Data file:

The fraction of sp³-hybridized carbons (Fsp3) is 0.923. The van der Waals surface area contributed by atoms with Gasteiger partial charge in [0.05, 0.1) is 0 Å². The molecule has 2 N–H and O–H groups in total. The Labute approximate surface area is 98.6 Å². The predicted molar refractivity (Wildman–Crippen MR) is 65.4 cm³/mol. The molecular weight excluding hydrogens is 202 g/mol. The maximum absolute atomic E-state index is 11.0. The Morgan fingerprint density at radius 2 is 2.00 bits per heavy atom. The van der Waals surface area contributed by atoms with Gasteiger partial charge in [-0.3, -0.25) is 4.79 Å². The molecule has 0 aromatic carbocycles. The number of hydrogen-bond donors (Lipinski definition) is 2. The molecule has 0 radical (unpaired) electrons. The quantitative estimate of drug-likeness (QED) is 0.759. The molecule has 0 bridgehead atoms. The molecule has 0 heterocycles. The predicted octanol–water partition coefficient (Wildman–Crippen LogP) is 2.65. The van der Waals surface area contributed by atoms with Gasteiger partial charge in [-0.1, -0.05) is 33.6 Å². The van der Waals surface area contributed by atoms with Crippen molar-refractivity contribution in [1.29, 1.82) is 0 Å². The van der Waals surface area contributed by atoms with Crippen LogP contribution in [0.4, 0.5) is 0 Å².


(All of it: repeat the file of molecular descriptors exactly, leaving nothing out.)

The fraction of sp³-hybridized carbons (Fsp3) is 0.923. The van der Waals surface area contributed by atoms with Gasteiger partial charge in [0.05, 0.1) is 0 Å². The molecule has 2 N–H and O–H groups in total. The Labute approximate surface area is 98.6 Å². The predicted molar refractivity (Wildman–Crippen MR) is 65.4 cm³/mol. The molecular weight excluding hydrogens is 202 g/mol. The maximum absolute atomic E-state index is 11.0. The Morgan fingerprint density at radius 2 is 2.00 bits per heavy atom. The van der Waals surface area contributed by atoms with Gasteiger partial charge in [-0.3, -0.25) is 4.79 Å². The molecule has 0 aromatic carbocycles. The number of hydrogen-bond donors (Lipinski definition) is 2. The molecule has 0 radical (unpaired) electrons. The quantitative estimate of drug-likeness (QED) is 0.759. The molecule has 0 bridgehead atoms. The molecule has 0 heterocycles. The predicted octanol–water partition coefficient (Wildman–Crippen LogP) is 2.65. The van der Waals surface area contributed by atoms with Gasteiger partial charge in [-0.1, -0.05) is 33.6 Å². The van der Waals surface area contributed by atoms with Crippen molar-refractivity contribution in [1.29, 1.82) is 0 Å². The van der Waals surface area contributed by atoms with Crippen LogP contribution in [0.4, 0.5) is 0 Å².